Milwaukee Talks: WTMJ-4 anchor/reporter Melissa McCrady
OMC: You told me that prisoners send you letters, too.
MM: Yes. I used to joke that people said that being on TV makes you a local celebrity. My line was always, "No way, you're not a real celebrity until you get a prisoner letter."
OMC: And now?
MM: Now I'm a real celebrity. One morning, I checked my mailbox and I saw the letter from some correctional facility. I held it up and jokingly said, "I've really made it, you guys." The first response was from Vince Vitrano, who asked if I wanted to read it. We all gathered around as he read it. I saved it. I have a file labeled "viewers." I've saved the mean, rude letters saying my hair is awful, to prisoners, to nice letters.
OMC: Actually, I wanted to ask you that. As a woman journalist, are you subjected to feedback that your male colleagues probably don't get?
MM: Yes. I wouldn't say I get a lot, but a decent amount, more than what you'd think. It's surprising that someone would be that upset enough to call me and leave a long-winded message about my hair. The two biggest complaints that I get are my hair and my voice. You have to have thick skin working in this business. Everyone handles those voicemails different. I usually listen them, forward them to my friends for a good laugh, then leave it alone. I find humor in just about everything, so I usually laugh and move on.
OMC: Speaking of humor, what's the "quadbox," and why does it warrant a hash tag on Twitter?
MM: I did it to be funny. Now it's got a following. Our producer wanted to make some changes to "Live At Daybreak," and wanted to hit the news hard. We came out of a commercial with Vince and Kim in one box, something weather-related in another, myself, and video of another big story. "Time to sprint you into your Tuesday!" People asked all these questions on Twitter about it, so I created the hashtag, and it started gaining some attention. It's slightly embarrassing when people don't understand I'm just being silly.
OMC: Well, you are kind of a silly person, but you're working at a not very silly job. Is it hard to dial it down, or do you ever get a chance to let some of your personality shine through?
MM: I wouldn't say I'm a different person on TV, but you just see my serious side, because you have to. I think when I anchored the weekend morning show, anybody who watched that got to see more of my silly side. I've always been more of a hard news sort of reporter, and that's serious, so I have to be serious. I always joke that I have a split personality. It's starting to wear on me – covering bad stories never used to bother me, but within the last year, it's starting to get to me.
OMC: What do you attribute that to? Getting older?
MM: Getting older and relating to the people in my stories. I'm 31, and I've reached a different point in my life. Once I get out of work now, I don't want to do anything serious.
OMC: You're active in social media, and you talk to your competition and your viewers. That would've never happened 10 years ago. Do you like that aspect of Twitter and Facebook?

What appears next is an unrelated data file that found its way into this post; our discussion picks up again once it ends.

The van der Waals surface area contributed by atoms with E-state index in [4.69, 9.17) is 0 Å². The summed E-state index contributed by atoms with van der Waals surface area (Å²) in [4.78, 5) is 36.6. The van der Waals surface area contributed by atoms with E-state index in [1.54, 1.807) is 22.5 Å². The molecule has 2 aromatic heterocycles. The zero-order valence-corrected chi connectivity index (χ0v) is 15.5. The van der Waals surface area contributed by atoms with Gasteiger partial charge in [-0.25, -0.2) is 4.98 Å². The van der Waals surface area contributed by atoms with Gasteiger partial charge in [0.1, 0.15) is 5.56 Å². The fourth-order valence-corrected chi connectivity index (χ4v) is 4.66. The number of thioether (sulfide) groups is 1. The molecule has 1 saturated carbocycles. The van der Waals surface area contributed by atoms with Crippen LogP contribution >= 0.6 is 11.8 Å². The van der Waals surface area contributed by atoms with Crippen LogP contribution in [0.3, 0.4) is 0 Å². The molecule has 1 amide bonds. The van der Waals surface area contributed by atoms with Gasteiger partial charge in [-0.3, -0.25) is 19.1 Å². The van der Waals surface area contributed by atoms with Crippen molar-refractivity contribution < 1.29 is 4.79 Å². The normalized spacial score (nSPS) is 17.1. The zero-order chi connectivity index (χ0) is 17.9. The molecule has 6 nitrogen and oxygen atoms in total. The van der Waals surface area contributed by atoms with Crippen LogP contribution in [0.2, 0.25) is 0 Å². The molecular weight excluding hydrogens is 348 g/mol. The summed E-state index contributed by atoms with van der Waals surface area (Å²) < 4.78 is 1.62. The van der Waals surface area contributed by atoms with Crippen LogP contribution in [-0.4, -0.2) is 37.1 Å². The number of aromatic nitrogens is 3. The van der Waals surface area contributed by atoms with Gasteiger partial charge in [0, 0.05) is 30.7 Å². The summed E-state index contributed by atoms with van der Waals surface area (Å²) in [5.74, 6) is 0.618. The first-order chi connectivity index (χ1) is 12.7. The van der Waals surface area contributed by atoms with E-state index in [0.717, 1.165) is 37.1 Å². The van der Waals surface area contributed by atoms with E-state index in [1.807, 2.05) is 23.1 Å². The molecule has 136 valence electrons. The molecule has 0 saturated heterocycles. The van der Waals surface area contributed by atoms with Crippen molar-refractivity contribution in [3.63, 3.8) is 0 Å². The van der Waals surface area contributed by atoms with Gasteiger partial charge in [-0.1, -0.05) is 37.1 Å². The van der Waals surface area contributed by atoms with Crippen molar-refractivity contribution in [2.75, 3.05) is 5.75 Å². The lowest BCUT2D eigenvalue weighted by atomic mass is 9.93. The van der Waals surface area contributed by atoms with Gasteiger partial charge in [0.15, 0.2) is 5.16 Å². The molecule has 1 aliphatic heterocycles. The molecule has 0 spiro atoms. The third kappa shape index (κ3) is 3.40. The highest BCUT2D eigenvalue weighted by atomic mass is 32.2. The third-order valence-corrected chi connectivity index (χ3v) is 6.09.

MM: I always try to put myself in someone else's shoes, no matter what the situation. I think to myself, when I was younger watching the news, when there's someone you enjoy or admire, you want to get to know who that person really is. What most people see of me is a serious person spinning out factual information. I do like that people get to see the real Melissa McCrady.
OMC: Are you recognized around Milwaukee?
MM: I would say so. Is it every day? No. But with Channel 4 being such a big and legendary station, every if people don't see my face, they seem to recognize my voice.
OMC: So what do you like to do in your vast amounts of free time?
MM: Sleep, number one. I enjoy golfing. I'm not a very good golfer. I enjoy going to the gym. This was the first summer I didn't work weekends, so it was nice to be able to go to Bradford Beach and hang out and stay out past 6 p.m. on a Saturday and Sunday night.
OMC: Can you bounce back from your crazy hours?
MM: I can, but it's challenging. I can't stay out very late at all.
OMC: So when you do get out, what are some of your favorite places?
MM: I love Crazy Water and Charro. Plus, they're very good about gluten-free foods. I was just at Distil.
OMC: Do you live Downtown?
MM: No, I used to. I miss Downtown, but now I live in Wauwatosa. It's safer when I'm walking my dog at 2:30 a.m.
OMC: Can we expect you to stick around Milwaukee for a while?
MM: I want to. I came her almost six years ago on a three-year contract, and said, "I'm leaving in three years. I want to go home to Cleveland. I want to get my experience and move on."
Then, my three years came up once the recession hit, and I got an extension on my contract. I have another year and a half on my contract, but regardless of it, I now consider Milwaukee home. I got an offer in Cleveland and Columbus a year and a half ago, before I signed my contract, and the grass isn't always greener. You always think it's greener, you always think it'll be so nice going home, but I'm happy here. I don't plan on leaving anytime soon.
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It amuses me that someone so young and with such limited time in the profession is portrayed as an old hand and a veteran.
Three cheers for Melissa McCrady. Not only is she the consummate professional on air, she's smart, sweet, and just as pretty in person. ...and her little dog Kurt is Milwaukee's second handsomest canine (after me)
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